The decision whether to grant or deny class certification “involves intensely practical considerations and therefore belongs within the discretion of the trial court.” Tabor, 703 F.3d. at 1227.

B. Proposed Class

In their Certification Motion, Plaintiffs propose the following Class definition:

All royalty owners in Oklahoma wells and all royalty owners and overriding royalty owners in Moffat, Washington, and Rio Blanco County, Colorado [w]ells operated by Merit Energy and producing gas or gas constituents (such as residue gas, NGLs, or helium) at any time from January 1, 1999 to the date class notice is provided to the certified class.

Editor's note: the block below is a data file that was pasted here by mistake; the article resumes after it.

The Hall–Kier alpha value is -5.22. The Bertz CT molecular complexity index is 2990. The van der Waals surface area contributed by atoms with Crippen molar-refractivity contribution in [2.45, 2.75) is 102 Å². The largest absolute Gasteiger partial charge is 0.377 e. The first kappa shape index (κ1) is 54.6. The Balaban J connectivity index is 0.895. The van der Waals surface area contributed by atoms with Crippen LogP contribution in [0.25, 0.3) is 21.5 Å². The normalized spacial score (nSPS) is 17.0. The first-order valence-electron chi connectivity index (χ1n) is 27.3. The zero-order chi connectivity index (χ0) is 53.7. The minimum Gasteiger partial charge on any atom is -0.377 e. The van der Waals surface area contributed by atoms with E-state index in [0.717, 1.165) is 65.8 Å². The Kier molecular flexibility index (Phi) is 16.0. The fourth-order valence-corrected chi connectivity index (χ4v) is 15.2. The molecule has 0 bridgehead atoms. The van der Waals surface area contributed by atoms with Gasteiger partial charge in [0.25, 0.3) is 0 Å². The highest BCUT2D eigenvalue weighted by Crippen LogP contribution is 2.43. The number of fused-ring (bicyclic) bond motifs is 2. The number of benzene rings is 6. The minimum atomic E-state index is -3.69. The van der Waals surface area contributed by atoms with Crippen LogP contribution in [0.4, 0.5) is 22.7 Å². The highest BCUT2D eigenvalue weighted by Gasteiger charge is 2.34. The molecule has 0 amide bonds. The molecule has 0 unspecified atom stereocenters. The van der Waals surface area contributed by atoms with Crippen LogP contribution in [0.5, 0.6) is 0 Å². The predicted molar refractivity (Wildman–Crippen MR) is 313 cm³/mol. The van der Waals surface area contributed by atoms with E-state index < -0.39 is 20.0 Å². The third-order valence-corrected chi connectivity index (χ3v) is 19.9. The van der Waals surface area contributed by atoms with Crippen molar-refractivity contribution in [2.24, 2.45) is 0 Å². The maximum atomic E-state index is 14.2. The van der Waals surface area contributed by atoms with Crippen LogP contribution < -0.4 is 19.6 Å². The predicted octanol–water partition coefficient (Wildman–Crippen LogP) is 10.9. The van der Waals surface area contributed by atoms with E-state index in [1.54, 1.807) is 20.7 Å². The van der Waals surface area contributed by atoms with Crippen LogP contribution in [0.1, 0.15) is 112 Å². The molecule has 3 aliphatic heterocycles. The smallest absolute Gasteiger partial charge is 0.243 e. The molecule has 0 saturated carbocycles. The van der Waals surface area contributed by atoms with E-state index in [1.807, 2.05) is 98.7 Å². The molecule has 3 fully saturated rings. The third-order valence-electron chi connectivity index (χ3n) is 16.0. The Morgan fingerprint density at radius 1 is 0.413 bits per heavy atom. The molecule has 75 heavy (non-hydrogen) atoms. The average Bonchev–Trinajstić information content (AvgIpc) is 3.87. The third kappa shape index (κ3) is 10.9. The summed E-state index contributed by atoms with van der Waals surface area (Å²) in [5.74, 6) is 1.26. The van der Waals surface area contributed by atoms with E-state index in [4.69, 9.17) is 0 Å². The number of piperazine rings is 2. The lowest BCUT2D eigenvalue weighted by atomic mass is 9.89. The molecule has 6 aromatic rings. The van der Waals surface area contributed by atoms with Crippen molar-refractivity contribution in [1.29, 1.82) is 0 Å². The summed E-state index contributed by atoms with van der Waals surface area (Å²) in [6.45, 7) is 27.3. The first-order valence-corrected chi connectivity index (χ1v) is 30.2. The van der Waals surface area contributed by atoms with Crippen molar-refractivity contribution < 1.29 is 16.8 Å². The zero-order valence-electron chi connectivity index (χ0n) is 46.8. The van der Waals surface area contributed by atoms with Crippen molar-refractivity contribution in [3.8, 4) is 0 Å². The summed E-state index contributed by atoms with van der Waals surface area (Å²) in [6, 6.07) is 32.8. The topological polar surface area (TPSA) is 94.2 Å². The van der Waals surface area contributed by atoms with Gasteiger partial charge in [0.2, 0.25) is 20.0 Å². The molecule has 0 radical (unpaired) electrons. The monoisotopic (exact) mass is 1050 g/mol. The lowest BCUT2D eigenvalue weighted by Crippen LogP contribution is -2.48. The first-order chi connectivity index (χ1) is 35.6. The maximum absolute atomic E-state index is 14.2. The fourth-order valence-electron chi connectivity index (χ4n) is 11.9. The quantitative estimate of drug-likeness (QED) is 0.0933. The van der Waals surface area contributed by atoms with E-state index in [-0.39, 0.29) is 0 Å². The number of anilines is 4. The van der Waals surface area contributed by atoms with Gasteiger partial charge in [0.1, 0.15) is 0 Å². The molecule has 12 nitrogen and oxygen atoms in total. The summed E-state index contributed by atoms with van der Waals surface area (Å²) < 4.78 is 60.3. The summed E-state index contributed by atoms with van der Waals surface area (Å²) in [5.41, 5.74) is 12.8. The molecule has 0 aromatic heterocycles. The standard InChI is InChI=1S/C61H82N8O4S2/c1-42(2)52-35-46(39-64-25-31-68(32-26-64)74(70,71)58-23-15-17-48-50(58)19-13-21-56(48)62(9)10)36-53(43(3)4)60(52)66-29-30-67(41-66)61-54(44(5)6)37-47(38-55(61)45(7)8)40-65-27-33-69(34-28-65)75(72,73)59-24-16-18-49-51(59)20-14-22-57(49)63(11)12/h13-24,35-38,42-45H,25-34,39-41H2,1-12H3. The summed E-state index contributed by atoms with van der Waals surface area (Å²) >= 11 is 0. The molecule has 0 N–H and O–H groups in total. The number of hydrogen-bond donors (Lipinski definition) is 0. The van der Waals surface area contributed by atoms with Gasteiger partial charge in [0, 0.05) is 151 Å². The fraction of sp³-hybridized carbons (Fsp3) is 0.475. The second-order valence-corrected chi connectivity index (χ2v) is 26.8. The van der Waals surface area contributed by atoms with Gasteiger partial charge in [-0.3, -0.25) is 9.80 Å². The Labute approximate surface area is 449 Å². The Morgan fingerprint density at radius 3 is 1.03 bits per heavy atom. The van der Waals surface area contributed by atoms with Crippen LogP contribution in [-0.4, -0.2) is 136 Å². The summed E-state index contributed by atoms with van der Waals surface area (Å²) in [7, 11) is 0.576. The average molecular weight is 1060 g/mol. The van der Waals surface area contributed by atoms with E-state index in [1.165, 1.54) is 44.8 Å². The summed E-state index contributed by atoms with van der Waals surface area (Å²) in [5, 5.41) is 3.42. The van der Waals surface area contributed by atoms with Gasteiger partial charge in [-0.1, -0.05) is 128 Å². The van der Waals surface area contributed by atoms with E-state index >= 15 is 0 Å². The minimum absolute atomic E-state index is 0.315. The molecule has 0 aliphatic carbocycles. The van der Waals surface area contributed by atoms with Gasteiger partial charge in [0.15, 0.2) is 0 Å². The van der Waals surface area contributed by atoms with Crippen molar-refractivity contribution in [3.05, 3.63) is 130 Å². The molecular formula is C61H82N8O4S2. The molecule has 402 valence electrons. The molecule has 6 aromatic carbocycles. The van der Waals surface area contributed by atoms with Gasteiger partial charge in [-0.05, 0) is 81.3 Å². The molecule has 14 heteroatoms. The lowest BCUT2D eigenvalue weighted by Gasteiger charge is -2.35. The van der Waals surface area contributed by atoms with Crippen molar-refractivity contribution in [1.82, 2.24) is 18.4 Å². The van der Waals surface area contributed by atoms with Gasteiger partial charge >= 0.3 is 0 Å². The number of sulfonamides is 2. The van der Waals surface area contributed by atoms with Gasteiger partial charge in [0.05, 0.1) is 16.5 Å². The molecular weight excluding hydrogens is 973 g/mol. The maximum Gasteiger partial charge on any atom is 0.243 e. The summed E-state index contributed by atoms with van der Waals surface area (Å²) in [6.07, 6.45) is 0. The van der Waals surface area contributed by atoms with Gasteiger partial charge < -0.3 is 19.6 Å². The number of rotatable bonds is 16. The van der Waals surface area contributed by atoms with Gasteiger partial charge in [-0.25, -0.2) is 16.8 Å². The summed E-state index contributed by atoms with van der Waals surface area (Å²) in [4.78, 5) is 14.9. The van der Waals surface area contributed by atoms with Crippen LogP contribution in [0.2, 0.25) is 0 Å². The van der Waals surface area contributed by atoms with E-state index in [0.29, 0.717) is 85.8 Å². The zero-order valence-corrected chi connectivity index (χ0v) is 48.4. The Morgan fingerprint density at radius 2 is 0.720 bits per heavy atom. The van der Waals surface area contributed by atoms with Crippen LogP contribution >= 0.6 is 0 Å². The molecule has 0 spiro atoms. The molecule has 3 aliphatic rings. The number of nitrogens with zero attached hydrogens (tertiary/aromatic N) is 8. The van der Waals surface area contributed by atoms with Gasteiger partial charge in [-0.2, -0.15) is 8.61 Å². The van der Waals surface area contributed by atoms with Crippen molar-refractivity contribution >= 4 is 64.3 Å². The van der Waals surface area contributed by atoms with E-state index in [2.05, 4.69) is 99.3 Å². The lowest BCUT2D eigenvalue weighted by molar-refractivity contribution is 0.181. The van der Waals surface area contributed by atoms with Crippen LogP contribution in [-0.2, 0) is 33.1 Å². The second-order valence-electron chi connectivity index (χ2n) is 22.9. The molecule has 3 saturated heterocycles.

The defined class excludes: (1) Indian tribes; (2) the United States of America; (3) any publically traded company or entity that produces, gathers or processes [g]as along with along with the affiliated entities of such publically traded entities including without limitation all subsidiaries, partnerships, limited liability companies, trusts, limited partnerships and other entities owned or controlled by such publically traded company or entity; (4) Merit Energy, its affiliates, its predecessors-in-interest, and their respective employees, officers, and directors; (7) [sic] royalty and overriding royalty owners to the extent that in the lease creating the royalty interest or the written documents creating the overriding royalty interest expressly authorized all of the deductions for [g]as; (8) [sic] royalty owners in leases identified in Foster v. Merit Energy, Case No. 5:10-cv-00758-F, Doc. 53-1, Clause Nos. 202(d), 202(g), 215, 247, 296, 302, 303, 307, 310, 319, 323, 325, and 327; (9) [sic] “same as fed” leases; (10) [sic] plaintiffs suing under the current petition in Chieftain ...